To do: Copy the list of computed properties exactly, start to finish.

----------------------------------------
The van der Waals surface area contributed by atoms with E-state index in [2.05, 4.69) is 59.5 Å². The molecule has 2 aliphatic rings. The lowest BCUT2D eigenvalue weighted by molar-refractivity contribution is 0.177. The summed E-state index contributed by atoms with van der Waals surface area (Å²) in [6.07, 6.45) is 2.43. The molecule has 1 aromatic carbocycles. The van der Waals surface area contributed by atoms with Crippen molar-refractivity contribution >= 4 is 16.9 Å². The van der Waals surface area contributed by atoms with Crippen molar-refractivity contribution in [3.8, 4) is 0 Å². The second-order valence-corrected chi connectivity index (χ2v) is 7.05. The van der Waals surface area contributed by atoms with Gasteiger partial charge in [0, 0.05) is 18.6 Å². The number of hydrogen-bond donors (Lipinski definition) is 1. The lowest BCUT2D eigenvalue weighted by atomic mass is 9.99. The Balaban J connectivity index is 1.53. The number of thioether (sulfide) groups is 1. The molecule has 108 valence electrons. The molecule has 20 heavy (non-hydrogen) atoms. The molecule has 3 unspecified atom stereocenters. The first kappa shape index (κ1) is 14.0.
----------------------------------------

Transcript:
The van der Waals surface area contributed by atoms with E-state index in [2.05, 4.69) is 59.5 Å². The molecule has 2 aliphatic rings. The lowest BCUT2D eigenvalue weighted by molar-refractivity contribution is 0.177. The summed E-state index contributed by atoms with van der Waals surface area (Å²) in [6.07, 6.45) is 2.43. The molecule has 1 aromatic carbocycles. The van der Waals surface area contributed by atoms with Crippen molar-refractivity contribution >= 4 is 16.9 Å². The van der Waals surface area contributed by atoms with Crippen molar-refractivity contribution in [3.8, 4) is 0 Å². The second-order valence-corrected chi connectivity index (χ2v) is 7.05. The van der Waals surface area contributed by atoms with Gasteiger partial charge in [0, 0.05) is 18.6 Å². The number of hydrogen-bond donors (Lipinski definition) is 1. The lowest BCUT2D eigenvalue weighted by atomic mass is 9.99. The Balaban J connectivity index is 1.53. The number of thioether (sulfide) groups is 1. The molecule has 108 valence electrons. The molecule has 20 heavy (non-hydrogen) atoms. The molecule has 3 unspecified atom stereocenters. The first kappa shape index (κ1) is 14.0.